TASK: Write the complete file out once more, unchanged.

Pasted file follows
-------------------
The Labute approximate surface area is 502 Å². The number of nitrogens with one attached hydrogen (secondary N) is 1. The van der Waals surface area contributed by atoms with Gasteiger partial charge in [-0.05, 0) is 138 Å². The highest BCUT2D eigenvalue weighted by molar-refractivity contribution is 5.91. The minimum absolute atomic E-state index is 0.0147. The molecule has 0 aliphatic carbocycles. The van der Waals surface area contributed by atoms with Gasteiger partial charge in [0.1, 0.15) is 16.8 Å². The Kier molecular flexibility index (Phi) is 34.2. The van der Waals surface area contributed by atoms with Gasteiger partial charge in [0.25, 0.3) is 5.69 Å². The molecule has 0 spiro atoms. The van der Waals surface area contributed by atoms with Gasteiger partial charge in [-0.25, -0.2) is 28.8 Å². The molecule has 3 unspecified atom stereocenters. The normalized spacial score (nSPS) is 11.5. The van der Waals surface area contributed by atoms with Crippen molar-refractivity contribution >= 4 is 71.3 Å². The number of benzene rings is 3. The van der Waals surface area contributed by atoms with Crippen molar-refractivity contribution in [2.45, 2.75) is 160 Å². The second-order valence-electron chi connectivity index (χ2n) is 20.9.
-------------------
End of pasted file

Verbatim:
The Labute approximate surface area is 502 Å². The number of nitrogens with one attached hydrogen (secondary N) is 1. The van der Waals surface area contributed by atoms with Gasteiger partial charge in [-0.05, 0) is 138 Å². The highest BCUT2D eigenvalue weighted by molar-refractivity contribution is 5.91. The minimum absolute atomic E-state index is 0.0147. The molecule has 0 aliphatic carbocycles. The van der Waals surface area contributed by atoms with Gasteiger partial charge in [0.1, 0.15) is 16.8 Å². The Kier molecular flexibility index (Phi) is 34.2. The van der Waals surface area contributed by atoms with Gasteiger partial charge in [0.25, 0.3) is 5.69 Å². The molecule has 0 spiro atoms. The van der Waals surface area contributed by atoms with Gasteiger partial charge in [-0.25, -0.2) is 28.8 Å². The molecule has 3 unspecified atom stereocenters. The normalized spacial score (nSPS) is 11.5. The van der Waals surface area contributed by atoms with Crippen molar-refractivity contribution >= 4 is 71.3 Å². The number of benzene rings is 3. The van der Waals surface area contributed by atoms with Crippen molar-refractivity contribution in [2.45, 2.75) is 160 Å². The second-order valence-electron chi connectivity index (χ2n) is 20.9.